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... and pre-election remarks: Noam Chomsky on the State of the Nation, Iraq and the Election
Article published on 8 November 2004
last modification on 10 November 2004

by r-c.
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Preliminary remark.

Please note that the text presented here was edited by Democracy Now before publication. Some details were changed. In particular, Noam Chomsky never brought the matter of elections, it was in response to one of the questions, which is omitted in this text.

I wish to thank Democracy Now for permission to quote what follows.

Ronald Creagh


Thursday, October 21st, 2004

AMY GOODMAN: Last week I went to Cambridge to speak with Professor Noam Chomsky. I went to his offices at the Massachusetts institute of technology.

NOAM CHOMSKY: There are serious problems here. One problem is almost a total disillusion, disappearance of the basis for a democratic society. I mean, if we compare, say, this election with elections in, say, the second biggest country in the hemisphere, Brazil. We ought to be ashamed of ourselves. They have actual elections where there are issues and where they can elect some mass popular organizations. They can elect, as presidents, one from their own ranks, a man whose background is a peasant, steelworker, union organizer, no higher education, very impressive figure. Against far higher barriers than exist here. I mean, here, we have a thing called an election, which is a choice between two men, both born to great wealth and political influence, and went to the same fancy private schools, same elite university, joined the same secret society where you train people to be members of the ruling class. They can run because they’re funded by pretty much the same concentrations for private power. Both understand that the election is supposed to keep away from issues. That’s — they are run by the PR industry, and in a way designed to keep the public out of it. They focus on what they call qualities. He is he a leader, a nice guy? Does he sigh, that kind of a thing. That’s what the campaign is. Very few people know where they stand. In fact, there was a Gallup poll about a week ago where voters were asked why they’re voting for Bush or Kerry. I thought it was quite striking. I mean, one of the choices of the many choices was their stand on the issues. You know, their agenda, policies. It was around 10%. If you had asked the people, they wouldn’t have known. That’s the way it’s supposed to be. This is a symbol of something extremely serious. In fact, on issue after issue — this is a very well polled country. We know a lot of about people’s attitudes and opinions. They’re mostly off the agenda. They are not discussed; they are radically different from the elite consensus. They just don’t enter into the political system. That’s a major problem. The attitude is not bad. There’s lots of — also alongside of this, there’s a very high level of activism, maybe higher than ever. It’s disorganized. It’s the way this country is, everything is broken up, disorganized, nobody knows what’s happening on the other side of town. But there’s plenty going on, way more than in the past.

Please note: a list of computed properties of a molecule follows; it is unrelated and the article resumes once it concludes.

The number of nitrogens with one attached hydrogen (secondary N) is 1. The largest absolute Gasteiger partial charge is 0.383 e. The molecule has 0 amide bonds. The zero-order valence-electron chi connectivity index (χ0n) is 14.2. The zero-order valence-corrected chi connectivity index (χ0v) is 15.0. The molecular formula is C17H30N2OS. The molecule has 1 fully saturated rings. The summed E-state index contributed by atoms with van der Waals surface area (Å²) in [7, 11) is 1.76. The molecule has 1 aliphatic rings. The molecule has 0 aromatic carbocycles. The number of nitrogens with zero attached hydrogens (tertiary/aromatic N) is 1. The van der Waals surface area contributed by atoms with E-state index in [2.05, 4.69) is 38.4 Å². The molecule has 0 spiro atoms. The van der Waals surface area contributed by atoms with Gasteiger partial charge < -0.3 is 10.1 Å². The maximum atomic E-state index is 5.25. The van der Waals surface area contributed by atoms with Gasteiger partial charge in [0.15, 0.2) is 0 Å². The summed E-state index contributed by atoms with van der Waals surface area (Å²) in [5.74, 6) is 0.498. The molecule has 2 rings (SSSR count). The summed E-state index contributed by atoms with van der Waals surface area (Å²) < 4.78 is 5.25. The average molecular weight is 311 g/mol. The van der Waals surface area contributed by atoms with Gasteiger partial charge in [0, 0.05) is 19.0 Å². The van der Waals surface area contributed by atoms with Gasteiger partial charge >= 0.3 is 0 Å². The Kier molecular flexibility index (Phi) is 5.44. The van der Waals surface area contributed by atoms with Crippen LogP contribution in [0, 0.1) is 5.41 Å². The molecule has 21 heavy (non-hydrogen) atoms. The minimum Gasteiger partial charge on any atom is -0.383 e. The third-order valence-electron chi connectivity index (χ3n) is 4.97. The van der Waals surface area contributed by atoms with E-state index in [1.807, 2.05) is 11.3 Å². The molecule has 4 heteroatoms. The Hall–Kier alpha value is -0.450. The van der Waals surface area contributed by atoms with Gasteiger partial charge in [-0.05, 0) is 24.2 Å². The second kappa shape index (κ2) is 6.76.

arrow On web : Read the whole interview edited by "Democracy Now"

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